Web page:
Also, I've seen the aftermath of dropping a straghtening iron onto a carpeted floor (fire). However this recept. will actually be less convenient to plug into than the one right next to the sink (the med cabinet is to the left of the vanity mirror, and the recepticle will be facing the wrong direction). plus fires CAN occur in a lot of ways, I doubt a poorly insulated cabinet will be able to build up enough heat to spontaniously combust, sure the fire will be worse if it DOES occur, but a lot of people have wooden shelves in their bathrooms where a fire would be even worse.
as for installation, this recpticle will be fed by a single piece of #12 NM, with slack added and supported by a stacker, to allow easy installation and removal of the box, and a single #12 pair straight to the back of a recepticle will need a ton of troobleshooting down the line.
addendum: A stragtening/curling iron or a blow dryer could not set a cabinet on fire unless altered or broken. stragtening irons have a very, very high temperature, but on produce around 35 watts of heat, blow dryers produce 1200-1800+ watts of heat, but do not reach a high temperature before the thermal cut-out engages (I've used hairdryers from the late 1980's that have cutouts (ceramics hobby)), therefore a hair iron gets hot enough to set something on fire (seen it happen) but only if it's broken, as the element would have to directly contact something flammable, because the total heat output means the iron is unable to heat the surrounding air sufficiently to cause combustion-range temperatures, not to mention the design of the iron specifically prevents that from happening and a broken straghtening iron is so likely to cause terrible burns that it would be highly unlikely that it would be kept in use.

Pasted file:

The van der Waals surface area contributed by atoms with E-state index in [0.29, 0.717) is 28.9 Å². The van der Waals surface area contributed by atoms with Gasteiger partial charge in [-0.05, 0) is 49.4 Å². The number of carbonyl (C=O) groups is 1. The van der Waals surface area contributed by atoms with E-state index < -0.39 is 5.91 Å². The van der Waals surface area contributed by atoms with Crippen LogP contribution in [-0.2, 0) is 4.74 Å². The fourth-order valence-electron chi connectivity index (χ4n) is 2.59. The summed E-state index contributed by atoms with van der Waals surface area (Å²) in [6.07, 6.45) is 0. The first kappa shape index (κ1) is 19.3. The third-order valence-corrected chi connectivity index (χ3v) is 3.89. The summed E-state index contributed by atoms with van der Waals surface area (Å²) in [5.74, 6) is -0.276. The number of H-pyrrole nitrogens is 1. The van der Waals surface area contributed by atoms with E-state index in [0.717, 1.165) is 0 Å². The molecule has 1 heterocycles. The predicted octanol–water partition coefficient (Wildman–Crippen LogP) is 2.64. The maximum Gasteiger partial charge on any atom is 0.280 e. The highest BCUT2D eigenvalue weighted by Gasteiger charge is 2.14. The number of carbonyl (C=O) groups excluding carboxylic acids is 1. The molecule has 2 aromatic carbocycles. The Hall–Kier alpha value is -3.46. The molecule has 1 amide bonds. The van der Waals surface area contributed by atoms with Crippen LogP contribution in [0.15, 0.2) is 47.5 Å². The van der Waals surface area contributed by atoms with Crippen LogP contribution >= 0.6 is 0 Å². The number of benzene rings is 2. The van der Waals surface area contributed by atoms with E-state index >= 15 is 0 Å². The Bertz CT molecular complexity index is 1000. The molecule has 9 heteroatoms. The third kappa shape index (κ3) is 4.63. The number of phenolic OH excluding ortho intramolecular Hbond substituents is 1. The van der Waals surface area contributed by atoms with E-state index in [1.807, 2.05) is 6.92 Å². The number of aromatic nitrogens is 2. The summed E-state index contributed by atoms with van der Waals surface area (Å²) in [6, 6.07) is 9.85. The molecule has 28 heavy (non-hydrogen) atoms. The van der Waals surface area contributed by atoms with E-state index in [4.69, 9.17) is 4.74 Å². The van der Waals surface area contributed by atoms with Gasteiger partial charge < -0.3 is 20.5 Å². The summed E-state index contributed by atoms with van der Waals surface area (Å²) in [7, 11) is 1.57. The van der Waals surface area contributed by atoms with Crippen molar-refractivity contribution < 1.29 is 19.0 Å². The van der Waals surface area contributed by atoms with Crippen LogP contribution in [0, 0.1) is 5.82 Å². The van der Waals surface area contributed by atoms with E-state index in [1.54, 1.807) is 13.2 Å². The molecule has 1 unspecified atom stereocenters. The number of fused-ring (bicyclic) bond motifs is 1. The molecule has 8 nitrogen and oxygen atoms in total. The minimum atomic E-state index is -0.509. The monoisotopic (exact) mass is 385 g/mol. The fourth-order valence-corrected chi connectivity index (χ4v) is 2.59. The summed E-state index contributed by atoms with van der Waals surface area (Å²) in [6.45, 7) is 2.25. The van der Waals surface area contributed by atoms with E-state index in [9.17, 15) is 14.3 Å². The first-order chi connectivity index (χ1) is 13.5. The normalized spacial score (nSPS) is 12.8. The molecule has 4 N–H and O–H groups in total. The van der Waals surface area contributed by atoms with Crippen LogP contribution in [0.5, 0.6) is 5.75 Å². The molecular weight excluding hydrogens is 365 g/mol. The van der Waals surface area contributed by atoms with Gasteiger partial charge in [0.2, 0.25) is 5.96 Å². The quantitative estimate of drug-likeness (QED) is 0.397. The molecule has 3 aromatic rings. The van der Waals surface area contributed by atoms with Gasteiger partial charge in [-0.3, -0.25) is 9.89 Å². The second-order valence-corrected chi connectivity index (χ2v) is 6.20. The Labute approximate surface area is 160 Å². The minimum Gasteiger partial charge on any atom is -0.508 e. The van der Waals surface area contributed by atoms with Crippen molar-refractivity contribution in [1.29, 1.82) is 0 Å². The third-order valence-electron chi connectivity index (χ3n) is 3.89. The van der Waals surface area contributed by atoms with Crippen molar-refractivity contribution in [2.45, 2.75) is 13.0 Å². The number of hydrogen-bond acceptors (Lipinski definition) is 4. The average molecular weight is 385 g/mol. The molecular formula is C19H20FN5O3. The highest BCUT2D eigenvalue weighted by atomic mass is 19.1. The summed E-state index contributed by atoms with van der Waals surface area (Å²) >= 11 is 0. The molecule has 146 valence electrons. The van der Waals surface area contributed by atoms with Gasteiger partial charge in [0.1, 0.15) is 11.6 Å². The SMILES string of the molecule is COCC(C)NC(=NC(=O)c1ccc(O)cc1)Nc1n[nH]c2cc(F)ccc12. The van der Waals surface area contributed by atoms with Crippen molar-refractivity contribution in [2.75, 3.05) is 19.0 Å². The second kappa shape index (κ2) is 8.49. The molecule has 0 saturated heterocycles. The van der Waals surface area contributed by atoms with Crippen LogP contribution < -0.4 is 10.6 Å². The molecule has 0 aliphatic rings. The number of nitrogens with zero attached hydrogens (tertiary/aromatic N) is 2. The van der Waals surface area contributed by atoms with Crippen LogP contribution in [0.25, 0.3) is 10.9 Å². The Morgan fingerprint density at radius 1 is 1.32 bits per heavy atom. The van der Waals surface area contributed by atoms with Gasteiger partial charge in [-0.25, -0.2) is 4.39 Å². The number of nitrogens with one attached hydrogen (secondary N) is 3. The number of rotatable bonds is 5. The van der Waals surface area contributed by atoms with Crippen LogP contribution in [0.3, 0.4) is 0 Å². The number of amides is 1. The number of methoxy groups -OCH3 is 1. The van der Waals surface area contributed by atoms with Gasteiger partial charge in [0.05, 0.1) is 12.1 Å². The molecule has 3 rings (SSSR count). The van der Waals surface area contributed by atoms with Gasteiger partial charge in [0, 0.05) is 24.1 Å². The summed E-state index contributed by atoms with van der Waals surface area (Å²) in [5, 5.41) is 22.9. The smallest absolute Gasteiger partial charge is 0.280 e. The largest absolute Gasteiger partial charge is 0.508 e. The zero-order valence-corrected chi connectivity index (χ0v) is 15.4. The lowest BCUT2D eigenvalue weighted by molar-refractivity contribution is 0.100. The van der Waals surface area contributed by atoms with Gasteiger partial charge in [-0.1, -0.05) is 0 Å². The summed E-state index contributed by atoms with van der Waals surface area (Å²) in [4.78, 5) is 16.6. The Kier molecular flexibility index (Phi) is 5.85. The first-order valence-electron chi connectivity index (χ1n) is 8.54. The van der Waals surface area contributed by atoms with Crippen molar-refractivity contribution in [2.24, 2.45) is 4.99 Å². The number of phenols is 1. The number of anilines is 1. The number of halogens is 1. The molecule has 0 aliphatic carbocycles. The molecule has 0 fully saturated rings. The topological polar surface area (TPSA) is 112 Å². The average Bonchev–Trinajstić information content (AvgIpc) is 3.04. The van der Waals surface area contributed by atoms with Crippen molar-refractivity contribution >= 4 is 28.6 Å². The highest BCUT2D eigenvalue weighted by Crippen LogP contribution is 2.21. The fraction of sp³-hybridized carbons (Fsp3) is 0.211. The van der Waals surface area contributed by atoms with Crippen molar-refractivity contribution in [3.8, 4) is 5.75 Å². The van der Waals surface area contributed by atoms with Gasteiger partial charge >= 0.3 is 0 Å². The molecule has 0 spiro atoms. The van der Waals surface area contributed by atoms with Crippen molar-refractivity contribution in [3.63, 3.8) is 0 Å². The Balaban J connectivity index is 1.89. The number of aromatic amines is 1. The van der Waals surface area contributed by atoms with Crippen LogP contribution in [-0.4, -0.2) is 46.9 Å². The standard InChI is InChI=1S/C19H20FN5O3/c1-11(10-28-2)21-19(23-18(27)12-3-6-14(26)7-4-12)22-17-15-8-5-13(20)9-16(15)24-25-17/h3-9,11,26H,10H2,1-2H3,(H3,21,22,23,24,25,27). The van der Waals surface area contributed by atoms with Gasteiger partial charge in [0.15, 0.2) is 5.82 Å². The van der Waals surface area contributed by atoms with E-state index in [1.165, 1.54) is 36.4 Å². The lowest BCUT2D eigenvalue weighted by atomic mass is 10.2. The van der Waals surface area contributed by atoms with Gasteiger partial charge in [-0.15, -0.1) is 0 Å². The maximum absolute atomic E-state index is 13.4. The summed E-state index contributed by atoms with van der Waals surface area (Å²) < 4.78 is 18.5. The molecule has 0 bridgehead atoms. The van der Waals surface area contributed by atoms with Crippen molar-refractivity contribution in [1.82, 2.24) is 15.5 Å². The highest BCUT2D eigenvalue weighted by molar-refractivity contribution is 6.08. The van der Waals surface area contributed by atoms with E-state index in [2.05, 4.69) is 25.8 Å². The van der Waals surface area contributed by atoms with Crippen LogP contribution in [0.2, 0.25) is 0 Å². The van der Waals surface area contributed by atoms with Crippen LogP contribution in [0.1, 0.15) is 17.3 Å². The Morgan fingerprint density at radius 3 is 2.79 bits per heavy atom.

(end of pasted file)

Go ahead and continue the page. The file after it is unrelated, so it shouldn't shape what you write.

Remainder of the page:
A hairdryer, is one, hard to fit in a medicine cabinet, two, hard to forget that you left in on, and three, has a thermal cut-out that will most likely turn it off in case of overtemperature conditions.